Having arrived here yesterday, 12 hours ahead of England's footballers, the media headed straight for the Workers' Stadium to check out the most notorious sports pitch since Headingley '75. Would it be fit to play on - or had England flown half-way around the world for nothing?
There were 16 of us, including such luminaries as ITV's Gary Newbon - no doubt seeking a touchline interview with the groundsman - and BBC Radio Five's Alan Green and Mike Ingham. There were also a clutch of tabloid men eager for a back-page lead. If only a uniformed Chinese jobsworth could be photographed keeping them out they could dust down the "ring of steel" and "cloak of secrecy" headlines.
Finding the ground was no problem - it was lit up by neon lights advertising a disco by the entrance gates. It looked the part: big, round and imposing with concrete everywhere. The impression was only slightly spoiled by the presence, where the twin towers would be, of the Gong Ti Hotel, flanked by a takeaway and Susan's Hair Fashion salon.
We slowly drove around the perimeter - the only sign of life was some kids playing football. We tried to go through the hotel - no luck, there was not even a bar with a view of the pitch. Then we found a Chinese jobsworth - who pointed out that it was dark, it was half-past eight at night, and he was not about to turn on the floodlights for the English media. Surely, one thought, Wembley Stadium would do the same for the Chinese press?
Maybe not. There was nothing for it but to take the word of Ted Buxton, England's chief scout and temporary agronomist, who has been here for five days.
"The problem is that they have played two games on it since I arrived - China against Lazio and a league game at the weekend," he said. (In case you are interested, the score was Peking 1, Guangdong 0).
"They were working on it this afternoon and have promised to be at it again in the morning. There has been a little improvement and I would not have thought there was any doubt about the game going ahead."
So England, who were due to arrive at dawn this morning, will play after all. This is a great relief to all concerned, not least because a British trade delegation, headed by Michael Heseltine, is coincidentally here this week. No wonder the Mayor of Peking himself was on the telephone when Terry Venables originally threatened to cancel the game.
The FA will not, however, be excused until after England have finished the game without injury. Venables' plans have been disrupted enough, with the latest change being the last-minute inclusion of Steve Howey in the tour party.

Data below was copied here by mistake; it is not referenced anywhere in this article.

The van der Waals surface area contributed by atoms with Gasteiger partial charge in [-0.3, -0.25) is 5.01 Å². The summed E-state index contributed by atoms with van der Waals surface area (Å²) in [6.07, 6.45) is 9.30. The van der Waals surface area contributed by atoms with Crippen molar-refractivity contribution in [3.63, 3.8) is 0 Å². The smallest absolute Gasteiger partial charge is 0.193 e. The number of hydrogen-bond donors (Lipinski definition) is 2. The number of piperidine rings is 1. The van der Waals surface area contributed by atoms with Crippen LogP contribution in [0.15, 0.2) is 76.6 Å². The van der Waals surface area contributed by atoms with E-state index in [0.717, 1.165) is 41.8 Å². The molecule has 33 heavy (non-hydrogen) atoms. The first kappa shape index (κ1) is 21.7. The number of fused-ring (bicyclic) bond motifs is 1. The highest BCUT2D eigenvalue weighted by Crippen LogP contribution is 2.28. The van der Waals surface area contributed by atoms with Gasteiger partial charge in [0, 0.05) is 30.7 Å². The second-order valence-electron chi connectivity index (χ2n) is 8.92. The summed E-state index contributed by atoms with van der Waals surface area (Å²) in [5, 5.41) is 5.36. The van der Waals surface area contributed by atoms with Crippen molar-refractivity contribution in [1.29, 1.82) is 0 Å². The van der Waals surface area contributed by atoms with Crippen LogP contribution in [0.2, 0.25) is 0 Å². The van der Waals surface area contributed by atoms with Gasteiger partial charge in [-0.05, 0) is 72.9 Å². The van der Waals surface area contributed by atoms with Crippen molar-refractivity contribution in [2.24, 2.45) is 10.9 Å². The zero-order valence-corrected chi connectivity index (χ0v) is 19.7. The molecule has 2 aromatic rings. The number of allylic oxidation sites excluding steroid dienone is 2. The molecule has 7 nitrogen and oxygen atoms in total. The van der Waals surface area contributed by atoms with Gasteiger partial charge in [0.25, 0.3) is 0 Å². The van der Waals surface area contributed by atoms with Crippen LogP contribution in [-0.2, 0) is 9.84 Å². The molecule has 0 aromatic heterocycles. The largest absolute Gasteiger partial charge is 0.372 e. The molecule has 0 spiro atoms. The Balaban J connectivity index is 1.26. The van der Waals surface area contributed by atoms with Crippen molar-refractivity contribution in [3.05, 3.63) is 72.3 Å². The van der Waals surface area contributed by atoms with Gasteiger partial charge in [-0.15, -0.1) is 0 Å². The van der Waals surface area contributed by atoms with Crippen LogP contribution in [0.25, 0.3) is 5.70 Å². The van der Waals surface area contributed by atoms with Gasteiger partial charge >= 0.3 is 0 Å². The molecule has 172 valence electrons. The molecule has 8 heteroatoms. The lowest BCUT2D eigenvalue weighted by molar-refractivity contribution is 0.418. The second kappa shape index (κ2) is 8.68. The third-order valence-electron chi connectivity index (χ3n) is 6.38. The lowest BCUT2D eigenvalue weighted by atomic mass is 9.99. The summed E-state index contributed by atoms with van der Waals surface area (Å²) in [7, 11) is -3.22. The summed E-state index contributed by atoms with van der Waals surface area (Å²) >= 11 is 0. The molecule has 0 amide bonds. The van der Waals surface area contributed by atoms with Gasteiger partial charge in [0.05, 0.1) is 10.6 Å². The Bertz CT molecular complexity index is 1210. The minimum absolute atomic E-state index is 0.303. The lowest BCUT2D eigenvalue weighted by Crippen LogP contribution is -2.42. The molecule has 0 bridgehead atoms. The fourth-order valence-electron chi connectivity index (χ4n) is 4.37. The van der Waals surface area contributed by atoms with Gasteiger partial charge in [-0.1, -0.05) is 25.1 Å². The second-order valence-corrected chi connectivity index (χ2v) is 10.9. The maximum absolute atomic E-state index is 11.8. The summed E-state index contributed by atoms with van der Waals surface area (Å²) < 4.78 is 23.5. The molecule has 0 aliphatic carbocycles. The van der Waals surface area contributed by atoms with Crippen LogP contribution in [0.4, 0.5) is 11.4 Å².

Howey, who has not played since injuring his hamstring in the 4-3 defeat at Anfield last month, was called up to replace Mark Wright, who was injured at the weekend. It is an unexpected reprieve for the Newcastle defender, who thought his chance had gone.
"I spoke to Terry after he announced the squad for the Hungary match and he told me to go with Newcastle on our end-of-season tour to Cyprus," Howey said.
"That was a disappointment to me. I was hoping he'd ask me to join the squad and train with them for the week, because I thought that would help me recover. But he told me to get myself away and use the time well to regain my fitness, but we kept in touch by phone and that was a great lift and made sure I kept myself right."
While the other Newcastle players were relaxing, Howey was working intensively under the guidance of the club physio Derek Wright to get himself back in trim. Even so, it was a chance meeting with one of the men who deprived Newcastle of the title, Manchester United's Geordie skipper Steve Bruce, that let Howey know he might be in line for a late call-up.
"When we got back from Cyprus I decided to stay in a hotel outside Newcastle and I bumped into Steve there," he said. "I told him I was fit and he lifted my hopes when he told me that Gary [Pallister] had said Tony [Adams] was really struggling and Mark [Wright] was probably out."
Howey added: "I realised that Terry might be trying to contact me and so it wasn't a surprise when I got home and heard a message from him on my answerphone saying he would be ringing back.
"He rang again at noon yesterday and told me to pack my bags because I was on the trip." Howey sought to dispel any doubts over his fitness. "I'm a generally fit lad and I've got no worries," he said.
n China's team captain, coaches and clubs will earn mobile phones worth 13,000 yuan (pounds 1,000) each if they defeat England on Thursday. If they lose, the telephones will be offered to leading coaches of the 24 A-league teams in China.Reuse content